Nature: Why some researchers oppose unrestricted sharing of coronavirus data

Nature: Why some researchers oppose unrestricted sharing of coronavirus data. “Researchers around the world are racing to spot variants of the coronavirus SARS-CoV-2 so that they can determine whether the mutated viruses will evade vaccines or make COVID-19 deadlier. Like many scientists, Ndodo shares SARS-CoV-2 genome sequences in a popular data repository, GISAID, that requires users to sign in and to credit those whose data they analyse. But a growing faction of scientists, mostly from wealthy nations, argues that sequences should be shared on databases with no gatekeeping at all.”

World Health Organization: WHO launches new platform for knowledge exchange on dementia

World Health Organization: WHO launches new platform for knowledge exchange on dementia. “The new tool, the Global Dementia Observatory Knowledge Exchange Platform, contains key resources to support the implementation of the Global action plan on the public heath response to dementia 2017-2025 and its seven action areas. It provides a space for stakeholders to share resources, such as policies, guidelines, case studies and examples of good practice, to facilitate mutual learning and promote the exchange of knowledge in the area of dementia.”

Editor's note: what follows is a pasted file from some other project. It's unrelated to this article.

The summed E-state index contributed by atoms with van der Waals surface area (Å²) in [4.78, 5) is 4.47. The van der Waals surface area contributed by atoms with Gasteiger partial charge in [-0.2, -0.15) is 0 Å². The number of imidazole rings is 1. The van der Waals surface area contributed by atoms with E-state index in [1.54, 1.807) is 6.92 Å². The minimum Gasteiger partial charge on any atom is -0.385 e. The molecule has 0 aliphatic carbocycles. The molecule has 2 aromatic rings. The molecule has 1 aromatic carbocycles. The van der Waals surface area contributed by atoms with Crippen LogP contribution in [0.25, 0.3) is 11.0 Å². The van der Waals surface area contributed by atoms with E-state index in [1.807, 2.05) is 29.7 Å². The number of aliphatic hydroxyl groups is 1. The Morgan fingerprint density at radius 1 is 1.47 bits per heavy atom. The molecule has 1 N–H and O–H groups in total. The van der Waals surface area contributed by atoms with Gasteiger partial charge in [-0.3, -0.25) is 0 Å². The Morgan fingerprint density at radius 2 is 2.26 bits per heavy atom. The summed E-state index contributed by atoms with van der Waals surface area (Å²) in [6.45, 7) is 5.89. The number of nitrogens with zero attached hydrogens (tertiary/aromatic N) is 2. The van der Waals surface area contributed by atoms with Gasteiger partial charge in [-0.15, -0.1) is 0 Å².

EurekAlert: Personalised medications possible with 3D printing

EurekAlert: Personalised medications possible with 3D printing. “Customised medicines could one day be manufactured to patients’ individual needs, with University of East Anglia (UEA) researchers investigating technology to 3D ‘print’ pills. The team, including Dr Andy Gleadall and Prof Richard Bibb at Loughborough University, identified a new additive manufacturing method to allow the 3D printing of medicine in highly porous structures, which can be used to regulate the rate of drug release from the medicine to the body when taken orally.”

Sciencemag: C-Path Opens Access To Duchenne Regulatory Science Consortium Database

Scienmag: C-Path Opens Access To Duchenne Regulatory Science Consortium Database. “Critical Path Institute (C-Path) announced today that it will open access to the Duchenne Regulatory Science Consortium (D-RSC) database to qualified researchers, through its Rare Disease Cures Accelerator, Data and Analytics Platform (RDCA-DAP®). The D-RSC database includes data from Duchenne muscular dystrophy (DMD) clinical trials, natural history studies and clinical data collections. The contributors of these datasets have given permission for this data to be shared externally to accelerate therapy development for DMD. DMD is a rare, fatal, genetic neuromuscular disorder that is diagnosed in childhood and primarily affects males.”

Phys .org: New web app ranks spillover risk for newly detected viruses